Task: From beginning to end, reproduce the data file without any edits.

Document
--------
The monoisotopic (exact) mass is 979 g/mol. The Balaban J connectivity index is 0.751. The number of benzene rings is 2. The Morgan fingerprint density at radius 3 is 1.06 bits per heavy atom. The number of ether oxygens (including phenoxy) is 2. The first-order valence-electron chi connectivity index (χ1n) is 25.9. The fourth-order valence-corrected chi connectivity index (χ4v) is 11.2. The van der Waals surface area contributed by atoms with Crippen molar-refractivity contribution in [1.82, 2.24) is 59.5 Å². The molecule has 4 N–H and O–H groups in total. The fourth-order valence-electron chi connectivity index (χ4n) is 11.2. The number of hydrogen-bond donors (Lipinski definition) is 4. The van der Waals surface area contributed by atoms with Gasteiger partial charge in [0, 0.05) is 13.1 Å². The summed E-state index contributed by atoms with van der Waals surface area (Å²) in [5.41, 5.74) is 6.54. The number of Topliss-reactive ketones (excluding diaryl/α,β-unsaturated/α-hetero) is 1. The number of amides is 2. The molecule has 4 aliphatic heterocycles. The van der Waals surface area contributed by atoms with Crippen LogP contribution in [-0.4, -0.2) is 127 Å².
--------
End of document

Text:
The monoisotopic (exact) mass is 979 g/mol. The Balaban J connectivity index is 0.751. The number of benzene rings is 2. The Morgan fingerprint density at radius 3 is 1.06 bits per heavy atom. The number of ether oxygens (including phenoxy) is 2. The first-order valence-electron chi connectivity index (χ1n) is 25.9. The fourth-order valence-corrected chi connectivity index (χ4v) is 11.2. The van der Waals surface area contributed by atoms with Crippen molar-refractivity contribution in [1.82, 2.24) is 59.5 Å². The molecule has 4 N–H and O–H groups in total. The fourth-order valence-electron chi connectivity index (χ4n) is 11.2. The number of hydrogen-bond donors (Lipinski definition) is 4. The van der Waals surface area contributed by atoms with Gasteiger partial charge in [0, 0.05) is 13.1 Å². The summed E-state index contributed by atoms with van der Waals surface area (Å²) in [5.41, 5.74) is 6.54. The number of Topliss-reactive ketones (excluding diaryl/α,β-unsaturated/α-hetero) is 1. The number of amides is 2. The molecule has 4 aliphatic heterocycles. The van der Waals surface area contributed by atoms with Crippen LogP contribution in [-0.4, -0.2) is 127 Å².